The European Central Bank stands ready to cut interest rates and could re-start its bond purchase stimulus program if needed to help the economy, President Mario Draghi said Tuesday.
Investors read the comments as a clear step toward more stimulus in coming months, sending the euro lower against the dollar — and drawing an angry tweet from U.S. President Donald Trump, who suggested it was an effort to boost European exports with a weaker currency.
Draghi told an ECB conference in Sintra, Portugal, that “further cuts in policy rates… remain part of our tools.” He added that there was “considerable headroom” to re-start bond purchases, which inject newly created money into the financial system in the hope of boosting lending and economic activity.
Trump was quick to respond, writing on Twitter that the lower euro was “making it unfairly easier for them to compete against the USA. They have been getting away with this for years, along with China and others.”
The euro traded at $1.1189 at noon in Europe, down from $1.1241 before Draghi’s speech.
Rate cuts and monetary stimulus are aimed at loosening credit for businesses and consumers and at the same time can send a currency’s exchange rate lower. Since stimulus measures can do both, it can be a matter of debate about how much intent there was to lower the currency. A weaker euro can give European exporters a price advantage over U.S businesses.
Draghi said last year after a similar Trump tweet that “the exchange rate is not a policy target,” citing international agreements that countries should not deliberately weaken their currencies to gain trade advantage.
Trump has cited the currency issue in his criticism of Europe over what he describes as unfair trade practices.
Talk of re-starting stimulus comes only six months after the ECB phased out a 2.6 trillion euro ($2.9 trillion) bond-purchase program that pumped new money into the economy over almost four years in an attempt to drive inflation higher.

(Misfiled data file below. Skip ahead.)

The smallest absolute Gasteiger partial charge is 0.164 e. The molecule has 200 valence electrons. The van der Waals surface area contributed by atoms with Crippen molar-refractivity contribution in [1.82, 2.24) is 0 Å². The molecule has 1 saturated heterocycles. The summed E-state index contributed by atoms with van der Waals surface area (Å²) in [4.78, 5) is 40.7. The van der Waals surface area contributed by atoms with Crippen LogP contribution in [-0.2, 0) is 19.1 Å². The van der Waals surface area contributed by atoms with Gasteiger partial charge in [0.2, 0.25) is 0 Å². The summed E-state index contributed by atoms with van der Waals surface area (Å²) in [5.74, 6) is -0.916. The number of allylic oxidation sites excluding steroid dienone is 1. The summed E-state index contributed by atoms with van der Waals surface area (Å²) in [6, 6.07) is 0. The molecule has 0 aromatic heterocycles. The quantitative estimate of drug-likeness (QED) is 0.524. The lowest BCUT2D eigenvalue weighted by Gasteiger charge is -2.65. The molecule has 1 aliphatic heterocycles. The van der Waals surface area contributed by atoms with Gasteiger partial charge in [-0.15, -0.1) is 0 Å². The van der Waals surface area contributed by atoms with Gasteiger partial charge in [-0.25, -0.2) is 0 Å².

The ECB’s shift to a pro-stimulus stance mirrors that of the U.S. Federal Reserve, which has halted a series of interest rate hikes. Fed Chair Jay Powell has said that the Fed is prepared to respond if it decides the U.S.-China trade conflict is threatening the U.S. economy. Investors read his remarks as a signal that the Fed will likely cut interest rates this year.
Both the ECB and the Fed, which holds a policy meeting Tuesday and Wednesday, have cited similar reasons for their policy shift — the threat of a softening global economy if Trump and the Chinese don’t reach agreement on trade. Any rate cuts by the Fed could in theory add to pressure on the ECB if they result in a weaker dollar against the euro.
Eurozone inflation of 1.2 percent is below the European Central Bank’s goal of just under 2 percent, considered best for the economy, while growth prospects are under pressure from uncertainty about issues such as the U.S.-China trade dispute, which could lead to more tariffs and less trade. There is also no clarity on the terms of Britain’s planned departure from the European Union.
Draghi said that in the absence of stronger inflation “additional stimulus will be required” and that the bank would “use all the flexibility in our mandate” to push inflation toward the goal.
The remarks largely echoed statements at his news conference following the bank’s last policy meeting on June 6. On Tuesday he emphasized that bank officials “are not resigned to having a low rate of inflation forever, or even now.”
At the June 6 meeting the central bank extended the earliest date for an interest rate increase from year-end to the middle of next year.
The bank’s key policy rates are at record lows: zero for lending to banks and minus 0.4 percent on deposits left overnight at the ECB by commercial banks. The negative rate is a penalty aimed at pushing banks to lend the money.
The Frankfurt-based ECB sets monetary policy for the 19 European Union countries that have joined the shared euro currency. It tries to steer inflation by adjusting interest rate benchmarks and, if needed, by purchasing financial assets. Central bank actions have wide-ranging impact on consumer pocketbooks and the finances of banks, companies and governments. Lower rates and monetary stimulus measures mean cheaper borrowing, but scantier returns for savers. Stimulus can also push up the prices of assets such as stocks and bonds.